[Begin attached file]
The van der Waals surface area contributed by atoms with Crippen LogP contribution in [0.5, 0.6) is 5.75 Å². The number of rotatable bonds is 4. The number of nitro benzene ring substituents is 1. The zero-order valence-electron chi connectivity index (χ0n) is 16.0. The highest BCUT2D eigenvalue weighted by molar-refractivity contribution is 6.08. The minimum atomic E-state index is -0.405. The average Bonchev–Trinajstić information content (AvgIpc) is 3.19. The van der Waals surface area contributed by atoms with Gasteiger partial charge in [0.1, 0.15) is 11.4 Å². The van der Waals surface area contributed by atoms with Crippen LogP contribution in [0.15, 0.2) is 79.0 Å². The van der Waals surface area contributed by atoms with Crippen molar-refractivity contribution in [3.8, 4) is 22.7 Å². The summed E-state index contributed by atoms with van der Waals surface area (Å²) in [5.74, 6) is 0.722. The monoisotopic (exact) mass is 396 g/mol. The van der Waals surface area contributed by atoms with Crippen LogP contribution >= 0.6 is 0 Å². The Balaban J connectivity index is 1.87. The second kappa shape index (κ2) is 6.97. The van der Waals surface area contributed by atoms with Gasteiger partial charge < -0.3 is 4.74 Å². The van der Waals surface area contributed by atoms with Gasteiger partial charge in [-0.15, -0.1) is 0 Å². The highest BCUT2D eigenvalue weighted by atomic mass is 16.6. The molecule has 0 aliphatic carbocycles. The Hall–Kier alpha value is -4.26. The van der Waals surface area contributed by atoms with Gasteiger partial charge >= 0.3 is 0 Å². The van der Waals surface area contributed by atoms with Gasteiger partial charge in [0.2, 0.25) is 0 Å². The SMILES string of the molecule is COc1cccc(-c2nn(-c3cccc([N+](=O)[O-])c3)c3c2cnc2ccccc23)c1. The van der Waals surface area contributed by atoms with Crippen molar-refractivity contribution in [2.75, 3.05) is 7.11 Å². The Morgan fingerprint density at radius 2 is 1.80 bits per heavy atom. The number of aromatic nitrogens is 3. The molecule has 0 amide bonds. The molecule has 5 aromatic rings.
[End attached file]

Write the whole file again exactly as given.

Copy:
The van der Waals surface area contributed by atoms with Crippen LogP contribution in [0.5, 0.6) is 5.75 Å². The number of rotatable bonds is 4. The number of nitro benzene ring substituents is 1. The zero-order valence-electron chi connectivity index (χ0n) is 16.0. The highest BCUT2D eigenvalue weighted by molar-refractivity contribution is 6.08. The minimum atomic E-state index is -0.405. The average Bonchev–Trinajstić information content (AvgIpc) is 3.19. The van der Waals surface area contributed by atoms with Gasteiger partial charge in [0.1, 0.15) is 11.4 Å². The van der Waals surface area contributed by atoms with Crippen LogP contribution in [0.15, 0.2) is 79.0 Å². The van der Waals surface area contributed by atoms with Crippen molar-refractivity contribution in [3.8, 4) is 22.7 Å². The summed E-state index contributed by atoms with van der Waals surface area (Å²) in [5.74, 6) is 0.722. The monoisotopic (exact) mass is 396 g/mol. The van der Waals surface area contributed by atoms with Crippen LogP contribution >= 0.6 is 0 Å². The Balaban J connectivity index is 1.87. The second kappa shape index (κ2) is 6.97. The van der Waals surface area contributed by atoms with Gasteiger partial charge < -0.3 is 4.74 Å². The van der Waals surface area contributed by atoms with Gasteiger partial charge in [-0.15, -0.1) is 0 Å². The highest BCUT2D eigenvalue weighted by atomic mass is 16.6. The molecule has 0 aliphatic carbocycles. The Hall–Kier alpha value is -4.26. The van der Waals surface area contributed by atoms with Gasteiger partial charge >= 0.3 is 0 Å². The van der Waals surface area contributed by atoms with Gasteiger partial charge in [0.2, 0.25) is 0 Å². The SMILES string of the molecule is COc1cccc(-c2nn(-c3cccc([N+](=O)[O-])c3)c3c2cnc2ccccc23)c1. The van der Waals surface area contributed by atoms with Crippen molar-refractivity contribution in [2.75, 3.05) is 7.11 Å². The Morgan fingerprint density at radius 2 is 1.80 bits per heavy atom. The number of aromatic nitrogens is 3. The molecule has 0 amide bonds. The molecule has 5 aromatic rings.